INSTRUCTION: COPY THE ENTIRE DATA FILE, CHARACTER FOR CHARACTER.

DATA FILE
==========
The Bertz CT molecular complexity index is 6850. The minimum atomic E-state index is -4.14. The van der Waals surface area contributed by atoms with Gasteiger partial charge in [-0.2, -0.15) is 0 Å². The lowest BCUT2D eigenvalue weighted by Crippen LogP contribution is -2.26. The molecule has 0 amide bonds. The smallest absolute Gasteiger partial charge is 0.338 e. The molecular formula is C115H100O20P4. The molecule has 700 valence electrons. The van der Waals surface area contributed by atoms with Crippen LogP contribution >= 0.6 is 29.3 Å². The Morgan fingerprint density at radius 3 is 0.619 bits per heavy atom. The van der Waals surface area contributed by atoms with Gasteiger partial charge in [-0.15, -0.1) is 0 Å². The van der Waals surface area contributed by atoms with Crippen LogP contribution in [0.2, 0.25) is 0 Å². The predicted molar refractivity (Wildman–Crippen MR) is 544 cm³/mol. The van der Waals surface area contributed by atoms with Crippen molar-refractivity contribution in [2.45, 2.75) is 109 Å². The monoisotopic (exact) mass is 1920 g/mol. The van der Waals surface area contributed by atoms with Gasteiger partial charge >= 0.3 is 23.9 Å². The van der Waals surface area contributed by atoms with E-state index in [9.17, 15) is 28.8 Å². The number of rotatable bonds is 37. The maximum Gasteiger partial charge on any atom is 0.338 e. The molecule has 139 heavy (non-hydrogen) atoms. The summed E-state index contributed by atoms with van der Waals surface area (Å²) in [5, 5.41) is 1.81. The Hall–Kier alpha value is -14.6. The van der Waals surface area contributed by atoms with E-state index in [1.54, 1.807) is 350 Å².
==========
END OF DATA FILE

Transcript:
The Bertz CT molecular complexity index is 6850. The minimum atomic E-state index is -4.14. The van der Waals surface area contributed by atoms with Gasteiger partial charge in [-0.2, -0.15) is 0 Å². The lowest BCUT2D eigenvalue weighted by Crippen LogP contribution is -2.26. The molecule has 0 amide bonds. The smallest absolute Gasteiger partial charge is 0.338 e. The molecular formula is C115H100O20P4. The molecule has 700 valence electrons. The van der Waals surface area contributed by atoms with Crippen LogP contribution >= 0.6 is 29.3 Å². The Morgan fingerprint density at radius 3 is 0.619 bits per heavy atom. The van der Waals surface area contributed by atoms with Gasteiger partial charge in [-0.15, -0.1) is 0 Å². The van der Waals surface area contributed by atoms with Crippen LogP contribution in [0.2, 0.25) is 0 Å². The predicted molar refractivity (Wildman–Crippen MR) is 544 cm³/mol. The van der Waals surface area contributed by atoms with Crippen molar-refractivity contribution in [2.45, 2.75) is 109 Å². The monoisotopic (exact) mass is 1920 g/mol. The van der Waals surface area contributed by atoms with Gasteiger partial charge >= 0.3 is 23.9 Å². The van der Waals surface area contributed by atoms with E-state index in [9.17, 15) is 28.8 Å². The number of rotatable bonds is 37. The maximum Gasteiger partial charge on any atom is 0.338 e. The molecule has 139 heavy (non-hydrogen) atoms. The summed E-state index contributed by atoms with van der Waals surface area (Å²) in [5, 5.41) is 1.81. The Hall–Kier alpha value is -14.6. The van der Waals surface area contributed by atoms with E-state index in [1.54, 1.807) is 350 Å².